Ladies, you are not a failure if you don’t get married. It just means you haven’t found the right one, yet. You don’t settle for anyone who comes along. Or you’re running off the good guys with the crazy you’re carrying around, only thinking of marriage and children. Relax a little. I promise life’s not that much of an uptick when you’re married. Don’t you have any friends to witness? You do? Why do you think it’s going to be so much better for you?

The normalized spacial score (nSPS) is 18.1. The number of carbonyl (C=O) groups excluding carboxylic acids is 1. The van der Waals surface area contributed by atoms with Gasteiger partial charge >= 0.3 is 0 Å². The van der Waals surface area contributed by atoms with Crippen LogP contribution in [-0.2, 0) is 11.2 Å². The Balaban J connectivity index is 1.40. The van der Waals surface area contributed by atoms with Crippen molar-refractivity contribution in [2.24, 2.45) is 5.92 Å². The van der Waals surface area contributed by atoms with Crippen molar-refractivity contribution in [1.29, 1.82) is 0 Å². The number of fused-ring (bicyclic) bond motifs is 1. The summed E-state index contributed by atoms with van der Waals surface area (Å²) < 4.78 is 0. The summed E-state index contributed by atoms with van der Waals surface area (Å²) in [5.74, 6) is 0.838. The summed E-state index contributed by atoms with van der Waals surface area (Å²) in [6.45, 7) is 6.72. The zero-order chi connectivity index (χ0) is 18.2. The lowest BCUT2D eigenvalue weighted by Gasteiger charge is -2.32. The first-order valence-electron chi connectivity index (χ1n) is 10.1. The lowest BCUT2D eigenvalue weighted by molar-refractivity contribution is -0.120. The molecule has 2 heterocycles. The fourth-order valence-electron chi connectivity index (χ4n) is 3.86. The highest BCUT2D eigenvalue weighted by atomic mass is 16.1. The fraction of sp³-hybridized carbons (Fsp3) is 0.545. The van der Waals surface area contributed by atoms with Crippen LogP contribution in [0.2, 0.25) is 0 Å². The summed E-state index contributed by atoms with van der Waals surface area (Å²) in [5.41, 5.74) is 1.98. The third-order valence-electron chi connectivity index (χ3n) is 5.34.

Beyond that, “rewarding” marriage with this huge wedding that’s “the best day of your life” only exacerbates this issue. Why doesn’t a girl get “her day” unless she gets married? I think this is one of the stupidest popular things in the world. Don’t reward something you don’t want abused. Reward exercisers with an open to post all the time on Facebook? They’ll abuse it. Reward heroin addicts with “the best high you’ll ever feel?” They’ll abuse it. Many girls have dreamed about their wedding day since they were children (I can’t relate, honestly). But when you dream about something that hard and that long, you want to realize it. Stop making it about the wedding. And for Christ’s sake, parents, tell your daughters you’ll throw them a party for just them if they want it (this is assuming you’d finance a wedding anyway). Go all out, wedding style. Give them the same budget, etc. But tell them, “You get one wedding. Whether you get married twice, get married after your single party, etc. this is all we’re paying for.” Takes the pressure off. And maybe will make the wait worth it. Just like finding the right guy.